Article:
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Philippines - Question for Short Debate

Part of the debate – in the House of Lords at 3:32 pm on 24th January 2019.

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Photo of Baroness Meacher Baroness Meacher Crossbench 3:32 pm, 24th January 2019

My Lords, I applaud my noble friend Lord Hylton for tabling this debate and very much endorse his comments. I shall focus on extrajudicial killings in order not to repeat what others have said.

As others have indicated, extrajudicial killings have become the norm. I believe President Duterte aims to kill some 30,000 people thought to have a drug problem because he thinks this will eliminate that problem. Along with the noble Baroness, Lady Anelay, I welcome the fact that our embassy in Manila has intervened on this issue, and it is reassuring to note the comments of our Minister of State, Mark Field, but surely as a major trading partner with the Philippines we have considerable leverage over President Duterte. What action has already been taken to consider reducing our trade with the Philippines? What discussions are taking place now to use our leverage to change some of the most appalling policies of the regime?

Apart from these killings being utterly immoral and reprehensible, we know that harsh prohibitionist policies simply do not work to reduce drug use. The most respected academics in this field have shown clearly that such policies are likely to have the short-term effect of driving up drug prices and reducing use, but that within a few years the market stabilises at the level that it was at prior to the introduction of the prohibitionist policies. Professor Reuter and Professor Pollack found “zero evidence” that such tactics are effective in reducing drug use. The assumption in the Philippines that all one has to do is murder enough people and the trade in drugs will stop and shift to something else is simply wrong.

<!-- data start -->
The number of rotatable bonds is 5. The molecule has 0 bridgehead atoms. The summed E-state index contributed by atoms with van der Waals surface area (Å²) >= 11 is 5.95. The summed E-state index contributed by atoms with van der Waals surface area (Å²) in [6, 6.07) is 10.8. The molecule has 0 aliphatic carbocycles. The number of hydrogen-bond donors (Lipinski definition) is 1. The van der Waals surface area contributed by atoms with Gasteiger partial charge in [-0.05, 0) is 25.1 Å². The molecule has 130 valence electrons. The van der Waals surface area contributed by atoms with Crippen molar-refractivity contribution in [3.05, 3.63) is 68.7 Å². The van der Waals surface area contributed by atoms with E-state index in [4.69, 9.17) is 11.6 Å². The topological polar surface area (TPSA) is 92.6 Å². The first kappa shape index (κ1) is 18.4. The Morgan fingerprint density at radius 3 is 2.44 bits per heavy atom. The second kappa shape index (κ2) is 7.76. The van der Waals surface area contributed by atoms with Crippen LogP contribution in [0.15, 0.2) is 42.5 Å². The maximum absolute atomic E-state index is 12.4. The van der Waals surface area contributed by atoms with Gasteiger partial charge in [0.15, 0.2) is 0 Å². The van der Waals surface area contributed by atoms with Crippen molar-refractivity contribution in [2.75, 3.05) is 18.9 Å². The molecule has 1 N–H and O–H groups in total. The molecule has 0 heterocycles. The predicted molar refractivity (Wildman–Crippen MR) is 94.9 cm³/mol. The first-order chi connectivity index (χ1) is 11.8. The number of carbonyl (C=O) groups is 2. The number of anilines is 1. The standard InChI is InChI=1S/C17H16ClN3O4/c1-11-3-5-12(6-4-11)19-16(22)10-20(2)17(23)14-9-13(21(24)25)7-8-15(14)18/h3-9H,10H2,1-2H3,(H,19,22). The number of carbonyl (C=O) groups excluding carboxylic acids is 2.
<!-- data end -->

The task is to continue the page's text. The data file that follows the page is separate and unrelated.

As we know, the ambition of the global war on drugs, initiated by the UN Convention on Drugs of 1961 and taken up strongly by President Nixon, was the global elimination of drugs. President Duterte needs to examine the history of drug policy. Human beings have always used mind-altering drugs. Hunters and gatherers knew perfectly well which berries to pick to give them a nice little high. Since 1961, far from reducing the level of drug use, across the globe the tough 1961 UN convention has been accompanied by an unprecedented increase in drug use across the world. Drug policies all over the world have failed due to a lack of sensible objectives or evidence of which policies would best achieve those objectives.

Thankfully, the world is going to change on this issue. At the 2016 UNGASS, important change was achieved at the UN level, partly as a result of the ceaseless pressure from experts, parliamentarians and non-governmental organisations across the world. The deputy director of the UNODC declared at the UN meeting that evidence-based public health drug policy was here to stay. When for more than half a century global drug policy had been driven by prejudice and moral judgments—like those in the Philippines—rather than hard-headed evidence, it is impossible to overestimate the importance of the UN shift. Member states are now encouraged to be clear about our policy objectives, which are surely to reduce addiction, crime, violence and corruption, and how to achieve them. President Duterte needs to be made aware, ideally by our own Ministers, of the UN position on this issue and just how wrong his policies are, even on his own terms.

Whatever the failings of our own policies, and I have to say they are far from perfect, we uphold the rule of law and did away with the death penalty in 1965. We can therefore take the moral high ground. I hope the Minister will give the House an assurance that our Government will be taking up this issue at UN level and will bring our full weight to bear on President Duterte.